Dozens of Yemeni Houthi fighters were killed during an assault on the border with Saudi Arabia, residents and Saudi state television said on Tuesday, in what they described as a major push to try to capture territory inside the kingdom.
The Houthis have been trying to push into Saudi territory since an alliance led by Saudi Arabia intervened in Yemen's civil war in March, trying to drive back the Iran-allied group and restore exiled Yemeni President Abd-Rabbu Mansour Hadi.
"There was an attempt, as usual, to breach the border and sneak into Saudi territory but the ... armed forces as a whole, were watching them and this attempt was thwarted," Brigadier General Ahmed al-Assiri, spokesman of the Saudi-led coalition, said in comments broadcast by Saudi state television on Tuesday.
"Those who tried to infiltrate were killed and the situation is stable, thanks be to God," he added.
The channel said Assiri put the number of those killed at 180 Houthis and allied fighters loyal to former President Ali Abdullah Saleh.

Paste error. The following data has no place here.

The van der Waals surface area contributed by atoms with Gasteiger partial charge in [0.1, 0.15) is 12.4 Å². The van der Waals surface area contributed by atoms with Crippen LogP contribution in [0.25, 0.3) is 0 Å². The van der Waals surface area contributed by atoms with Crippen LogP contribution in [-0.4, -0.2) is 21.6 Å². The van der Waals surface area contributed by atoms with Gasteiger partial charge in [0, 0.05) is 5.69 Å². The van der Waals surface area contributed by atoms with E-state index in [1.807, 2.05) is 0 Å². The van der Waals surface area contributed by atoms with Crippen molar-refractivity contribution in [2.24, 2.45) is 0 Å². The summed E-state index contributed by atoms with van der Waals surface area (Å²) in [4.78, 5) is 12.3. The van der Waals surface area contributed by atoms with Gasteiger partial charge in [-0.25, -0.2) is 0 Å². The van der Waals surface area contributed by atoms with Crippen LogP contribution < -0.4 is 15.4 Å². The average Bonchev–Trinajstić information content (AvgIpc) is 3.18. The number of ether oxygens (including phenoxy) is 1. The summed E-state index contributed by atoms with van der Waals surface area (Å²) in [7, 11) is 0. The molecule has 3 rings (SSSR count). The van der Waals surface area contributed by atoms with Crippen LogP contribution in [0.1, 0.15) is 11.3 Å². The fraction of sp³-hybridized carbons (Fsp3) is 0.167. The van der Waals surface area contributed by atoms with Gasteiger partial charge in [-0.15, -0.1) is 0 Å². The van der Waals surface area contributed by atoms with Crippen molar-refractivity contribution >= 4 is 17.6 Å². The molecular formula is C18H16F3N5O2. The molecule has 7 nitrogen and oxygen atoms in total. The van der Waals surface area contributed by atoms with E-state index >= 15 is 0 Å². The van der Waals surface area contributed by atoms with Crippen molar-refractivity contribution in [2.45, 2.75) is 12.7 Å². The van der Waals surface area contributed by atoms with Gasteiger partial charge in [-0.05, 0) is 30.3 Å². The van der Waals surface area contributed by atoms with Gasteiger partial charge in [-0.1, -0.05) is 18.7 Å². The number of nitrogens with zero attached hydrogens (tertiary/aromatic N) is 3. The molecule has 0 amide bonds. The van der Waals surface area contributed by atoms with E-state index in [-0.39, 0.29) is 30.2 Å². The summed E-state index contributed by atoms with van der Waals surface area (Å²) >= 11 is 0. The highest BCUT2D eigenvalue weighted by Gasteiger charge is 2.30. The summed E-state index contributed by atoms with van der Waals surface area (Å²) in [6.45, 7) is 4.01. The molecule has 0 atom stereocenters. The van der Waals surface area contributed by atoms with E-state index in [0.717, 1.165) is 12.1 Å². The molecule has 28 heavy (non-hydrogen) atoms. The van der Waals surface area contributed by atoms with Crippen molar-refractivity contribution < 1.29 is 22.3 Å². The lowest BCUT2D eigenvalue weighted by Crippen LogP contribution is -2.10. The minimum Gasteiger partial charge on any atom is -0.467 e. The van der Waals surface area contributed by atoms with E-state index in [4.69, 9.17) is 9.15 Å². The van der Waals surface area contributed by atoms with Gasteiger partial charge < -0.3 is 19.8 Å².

That number could not be independently verified, but local residents said dozens of Houthi fighters had been killed in what they said was a major assault by hundreds of Houthi fighters on the border. Saudi forces used helicopters as well as rockets to repel the Houthis, they said.
The Houthi-run Saba news agency said that fighters had seized three Saudi military outposts near the city of Najran, destroying several armoured vehicles, including two U.S.-made Abrams tanks and three Bradley vehicles.
The United Nations says that at least 5,700 people, nearly half of them civilians, have been killed since the Saudi-led alliance launched air strikes in March against the Houthis and their allies.
Hadi supporters, backed by ground forces from the Saudi-led coalition, have since then driven the Houthis out of the southern port city of Aden and other areas in the former South Yemen, as well as Marib east of the capital Sanaa.
But the group remains firmly in control of the capital and much of the northern part of Yemen.